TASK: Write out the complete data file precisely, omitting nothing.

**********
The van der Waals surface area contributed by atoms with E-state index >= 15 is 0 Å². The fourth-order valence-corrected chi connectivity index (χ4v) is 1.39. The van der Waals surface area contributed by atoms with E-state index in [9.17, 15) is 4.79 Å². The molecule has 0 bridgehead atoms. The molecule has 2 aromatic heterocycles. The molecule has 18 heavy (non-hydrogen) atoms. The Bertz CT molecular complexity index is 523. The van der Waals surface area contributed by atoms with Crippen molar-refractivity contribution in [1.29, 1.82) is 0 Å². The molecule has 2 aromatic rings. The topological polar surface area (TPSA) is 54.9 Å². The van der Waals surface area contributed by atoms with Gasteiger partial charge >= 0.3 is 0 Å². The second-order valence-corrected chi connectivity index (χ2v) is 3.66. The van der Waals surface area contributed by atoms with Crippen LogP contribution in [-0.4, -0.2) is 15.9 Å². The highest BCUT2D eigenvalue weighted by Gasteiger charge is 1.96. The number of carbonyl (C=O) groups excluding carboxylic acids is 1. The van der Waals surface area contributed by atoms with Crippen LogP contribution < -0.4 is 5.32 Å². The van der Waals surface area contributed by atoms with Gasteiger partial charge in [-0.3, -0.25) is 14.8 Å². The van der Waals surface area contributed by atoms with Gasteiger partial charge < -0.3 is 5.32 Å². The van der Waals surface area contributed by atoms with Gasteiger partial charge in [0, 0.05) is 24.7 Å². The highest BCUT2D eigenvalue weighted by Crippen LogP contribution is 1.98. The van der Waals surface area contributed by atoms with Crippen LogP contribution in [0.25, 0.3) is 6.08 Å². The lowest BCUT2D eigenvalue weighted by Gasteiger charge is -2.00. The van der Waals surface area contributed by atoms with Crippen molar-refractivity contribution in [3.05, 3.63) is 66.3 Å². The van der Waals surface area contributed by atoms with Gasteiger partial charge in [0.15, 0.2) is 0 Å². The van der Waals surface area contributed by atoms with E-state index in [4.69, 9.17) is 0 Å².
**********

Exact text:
The van der Waals surface area contributed by atoms with E-state index >= 15 is 0 Å². The fourth-order valence-corrected chi connectivity index (χ4v) is 1.39. The van der Waals surface area contributed by atoms with E-state index in [9.17, 15) is 4.79 Å². The molecule has 0 bridgehead atoms. The molecule has 2 aromatic heterocycles. The molecule has 18 heavy (non-hydrogen) atoms. The Bertz CT molecular complexity index is 523. The van der Waals surface area contributed by atoms with Crippen molar-refractivity contribution in [1.29, 1.82) is 0 Å². The molecule has 2 aromatic rings. The topological polar surface area (TPSA) is 54.9 Å². The van der Waals surface area contributed by atoms with Gasteiger partial charge >= 0.3 is 0 Å². The second-order valence-corrected chi connectivity index (χ2v) is 3.66. The van der Waals surface area contributed by atoms with Crippen LogP contribution in [-0.4, -0.2) is 15.9 Å². The highest BCUT2D eigenvalue weighted by Gasteiger charge is 1.96. The number of carbonyl (C=O) groups excluding carboxylic acids is 1. The van der Waals surface area contributed by atoms with Crippen LogP contribution < -0.4 is 5.32 Å². The van der Waals surface area contributed by atoms with Gasteiger partial charge in [-0.3, -0.25) is 14.8 Å². The van der Waals surface area contributed by atoms with Gasteiger partial charge < -0.3 is 5.32 Å². The van der Waals surface area contributed by atoms with Gasteiger partial charge in [0, 0.05) is 24.7 Å². The highest BCUT2D eigenvalue weighted by Crippen LogP contribution is 1.98. The van der Waals surface area contributed by atoms with Crippen LogP contribution in [0.25, 0.3) is 6.08 Å². The lowest BCUT2D eigenvalue weighted by Gasteiger charge is -2.00. The van der Waals surface area contributed by atoms with Crippen molar-refractivity contribution in [3.05, 3.63) is 66.3 Å². The van der Waals surface area contributed by atoms with Gasteiger partial charge in [0.15, 0.2) is 0 Å². The van der Waals surface area contributed by atoms with E-state index in [4.69, 9.17) is 0 Å².